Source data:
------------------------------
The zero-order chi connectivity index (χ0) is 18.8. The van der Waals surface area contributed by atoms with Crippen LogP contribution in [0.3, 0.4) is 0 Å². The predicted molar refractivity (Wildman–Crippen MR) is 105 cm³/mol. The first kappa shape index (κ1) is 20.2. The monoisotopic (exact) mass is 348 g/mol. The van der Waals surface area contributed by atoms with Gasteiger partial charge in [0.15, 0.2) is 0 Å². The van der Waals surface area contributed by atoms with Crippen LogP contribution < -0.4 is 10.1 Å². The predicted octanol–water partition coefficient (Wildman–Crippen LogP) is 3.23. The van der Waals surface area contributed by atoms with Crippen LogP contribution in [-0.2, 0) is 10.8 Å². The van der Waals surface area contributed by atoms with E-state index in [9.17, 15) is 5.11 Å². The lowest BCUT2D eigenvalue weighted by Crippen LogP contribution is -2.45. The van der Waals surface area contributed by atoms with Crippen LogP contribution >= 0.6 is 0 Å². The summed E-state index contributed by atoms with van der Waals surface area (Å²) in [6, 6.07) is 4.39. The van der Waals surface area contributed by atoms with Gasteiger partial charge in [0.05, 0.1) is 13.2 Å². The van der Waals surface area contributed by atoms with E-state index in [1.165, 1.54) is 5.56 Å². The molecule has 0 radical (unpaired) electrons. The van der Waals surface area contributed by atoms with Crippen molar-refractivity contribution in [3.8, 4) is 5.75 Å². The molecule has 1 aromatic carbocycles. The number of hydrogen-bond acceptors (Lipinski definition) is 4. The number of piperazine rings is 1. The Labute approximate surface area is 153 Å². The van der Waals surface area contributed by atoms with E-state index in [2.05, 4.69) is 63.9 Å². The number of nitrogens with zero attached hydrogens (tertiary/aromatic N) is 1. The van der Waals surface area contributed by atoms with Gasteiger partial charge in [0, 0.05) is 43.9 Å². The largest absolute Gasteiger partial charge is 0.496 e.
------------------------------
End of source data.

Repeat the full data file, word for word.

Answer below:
The zero-order chi connectivity index (χ0) is 18.8. The van der Waals surface area contributed by atoms with Crippen LogP contribution in [0.3, 0.4) is 0 Å². The predicted molar refractivity (Wildman–Crippen MR) is 105 cm³/mol. The first kappa shape index (κ1) is 20.2. The monoisotopic (exact) mass is 348 g/mol. The van der Waals surface area contributed by atoms with Gasteiger partial charge in [0.15, 0.2) is 0 Å². The van der Waals surface area contributed by atoms with Crippen LogP contribution < -0.4 is 10.1 Å². The predicted octanol–water partition coefficient (Wildman–Crippen LogP) is 3.23. The van der Waals surface area contributed by atoms with Crippen LogP contribution in [-0.2, 0) is 10.8 Å². The van der Waals surface area contributed by atoms with E-state index in [9.17, 15) is 5.11 Å². The lowest BCUT2D eigenvalue weighted by Crippen LogP contribution is -2.45. The van der Waals surface area contributed by atoms with Crippen LogP contribution >= 0.6 is 0 Å². The summed E-state index contributed by atoms with van der Waals surface area (Å²) in [6, 6.07) is 4.39. The van der Waals surface area contributed by atoms with Gasteiger partial charge in [0.05, 0.1) is 13.2 Å². The van der Waals surface area contributed by atoms with E-state index in [1.165, 1.54) is 5.56 Å². The molecule has 0 radical (unpaired) electrons. The van der Waals surface area contributed by atoms with Crippen molar-refractivity contribution in [3.8, 4) is 5.75 Å². The molecule has 1 aromatic carbocycles. The number of hydrogen-bond acceptors (Lipinski definition) is 4. The number of piperazine rings is 1. The Labute approximate surface area is 153 Å². The van der Waals surface area contributed by atoms with E-state index in [2.05, 4.69) is 63.9 Å². The number of nitrogens with zero attached hydrogens (tertiary/aromatic N) is 1. The van der Waals surface area contributed by atoms with Gasteiger partial charge in [0, 0.05) is 43.9 Å². The largest absolute Gasteiger partial charge is 0.496 e.